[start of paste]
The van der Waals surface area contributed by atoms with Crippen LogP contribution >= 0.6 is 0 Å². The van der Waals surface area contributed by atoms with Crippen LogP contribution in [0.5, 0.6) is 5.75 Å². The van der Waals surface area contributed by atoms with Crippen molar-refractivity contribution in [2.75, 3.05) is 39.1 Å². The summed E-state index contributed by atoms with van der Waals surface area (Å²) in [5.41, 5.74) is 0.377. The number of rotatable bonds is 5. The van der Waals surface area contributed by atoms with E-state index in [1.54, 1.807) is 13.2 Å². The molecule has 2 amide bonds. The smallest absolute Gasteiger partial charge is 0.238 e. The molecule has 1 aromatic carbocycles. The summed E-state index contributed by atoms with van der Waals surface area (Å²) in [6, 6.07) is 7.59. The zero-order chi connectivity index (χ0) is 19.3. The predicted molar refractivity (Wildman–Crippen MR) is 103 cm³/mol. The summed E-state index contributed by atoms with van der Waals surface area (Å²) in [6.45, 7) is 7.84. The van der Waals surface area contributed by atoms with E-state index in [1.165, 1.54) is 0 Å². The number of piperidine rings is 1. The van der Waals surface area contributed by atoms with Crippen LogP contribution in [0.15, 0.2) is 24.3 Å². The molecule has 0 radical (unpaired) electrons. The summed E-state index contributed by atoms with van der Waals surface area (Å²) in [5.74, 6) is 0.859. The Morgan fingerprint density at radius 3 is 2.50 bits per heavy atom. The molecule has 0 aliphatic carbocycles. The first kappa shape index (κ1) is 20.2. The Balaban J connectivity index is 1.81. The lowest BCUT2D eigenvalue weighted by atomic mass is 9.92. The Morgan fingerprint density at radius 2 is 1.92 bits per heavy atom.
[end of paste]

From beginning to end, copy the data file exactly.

The van der Waals surface area contributed by atoms with Crippen LogP contribution >= 0.6 is 0 Å². The van der Waals surface area contributed by atoms with Crippen LogP contribution in [0.5, 0.6) is 5.75 Å². The van der Waals surface area contributed by atoms with Crippen molar-refractivity contribution in [2.75, 3.05) is 39.1 Å². The summed E-state index contributed by atoms with van der Waals surface area (Å²) in [5.41, 5.74) is 0.377. The number of rotatable bonds is 5. The van der Waals surface area contributed by atoms with E-state index in [1.54, 1.807) is 13.2 Å². The molecule has 2 amide bonds. The smallest absolute Gasteiger partial charge is 0.238 e. The molecule has 1 aromatic carbocycles. The summed E-state index contributed by atoms with van der Waals surface area (Å²) in [6, 6.07) is 7.59. The zero-order chi connectivity index (χ0) is 19.3. The predicted molar refractivity (Wildman–Crippen MR) is 103 cm³/mol. The summed E-state index contributed by atoms with van der Waals surface area (Å²) in [6.45, 7) is 7.84. The van der Waals surface area contributed by atoms with E-state index in [1.165, 1.54) is 0 Å². The number of piperidine rings is 1. The van der Waals surface area contributed by atoms with Crippen LogP contribution in [0.15, 0.2) is 24.3 Å². The molecule has 0 radical (unpaired) electrons. The summed E-state index contributed by atoms with van der Waals surface area (Å²) in [5.74, 6) is 0.859. The Morgan fingerprint density at radius 3 is 2.50 bits per heavy atom. The molecule has 0 aliphatic carbocycles. The first kappa shape index (κ1) is 20.2. The Balaban J connectivity index is 1.81. The lowest BCUT2D eigenvalue weighted by atomic mass is 9.92. The Morgan fingerprint density at radius 2 is 1.92 bits per heavy atom.